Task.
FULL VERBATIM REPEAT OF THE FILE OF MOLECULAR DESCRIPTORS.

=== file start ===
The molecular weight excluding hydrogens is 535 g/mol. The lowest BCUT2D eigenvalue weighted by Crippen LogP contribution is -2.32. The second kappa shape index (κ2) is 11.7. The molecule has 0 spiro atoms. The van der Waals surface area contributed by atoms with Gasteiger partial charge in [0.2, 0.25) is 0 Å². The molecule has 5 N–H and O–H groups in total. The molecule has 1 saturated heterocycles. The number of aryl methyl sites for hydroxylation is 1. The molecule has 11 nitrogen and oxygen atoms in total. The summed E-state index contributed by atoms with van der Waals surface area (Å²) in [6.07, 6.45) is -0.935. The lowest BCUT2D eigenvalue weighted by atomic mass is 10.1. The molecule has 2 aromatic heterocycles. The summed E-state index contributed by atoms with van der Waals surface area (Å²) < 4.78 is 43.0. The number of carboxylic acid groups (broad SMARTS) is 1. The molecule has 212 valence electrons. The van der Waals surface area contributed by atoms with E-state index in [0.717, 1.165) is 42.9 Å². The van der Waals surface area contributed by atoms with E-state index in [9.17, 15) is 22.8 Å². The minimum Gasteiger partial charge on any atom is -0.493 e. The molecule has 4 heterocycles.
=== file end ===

The molecular weight excluding hydrogens is 535 g/mol. The lowest BCUT2D eigenvalue weighted by Crippen LogP contribution is -2.32. The second kappa shape index (κ2) is 11.7. The molecule has 0 spiro atoms. The van der Waals surface area contributed by atoms with Gasteiger partial charge in [0.2, 0.25) is 0 Å². The molecule has 5 N–H and O–H groups in total. The molecule has 1 saturated heterocycles. The number of aryl methyl sites for hydroxylation is 1. The molecule has 11 nitrogen and oxygen atoms in total. The summed E-state index contributed by atoms with van der Waals surface area (Å²) in [6.07, 6.45) is -0.935. The lowest BCUT2D eigenvalue weighted by atomic mass is 10.1. The molecule has 2 aromatic heterocycles. The summed E-state index contributed by atoms with van der Waals surface area (Å²) < 4.78 is 43.0. The number of carboxylic acid groups (broad SMARTS) is 1. The molecule has 212 valence electrons. The van der Waals surface area contributed by atoms with E-state index in [0.717, 1.165) is 42.9 Å². The van der Waals surface area contributed by atoms with E-state index in [9.17, 15) is 22.8 Å². The minimum Gasteiger partial charge on any atom is -0.493 e. The molecule has 4 heterocycles.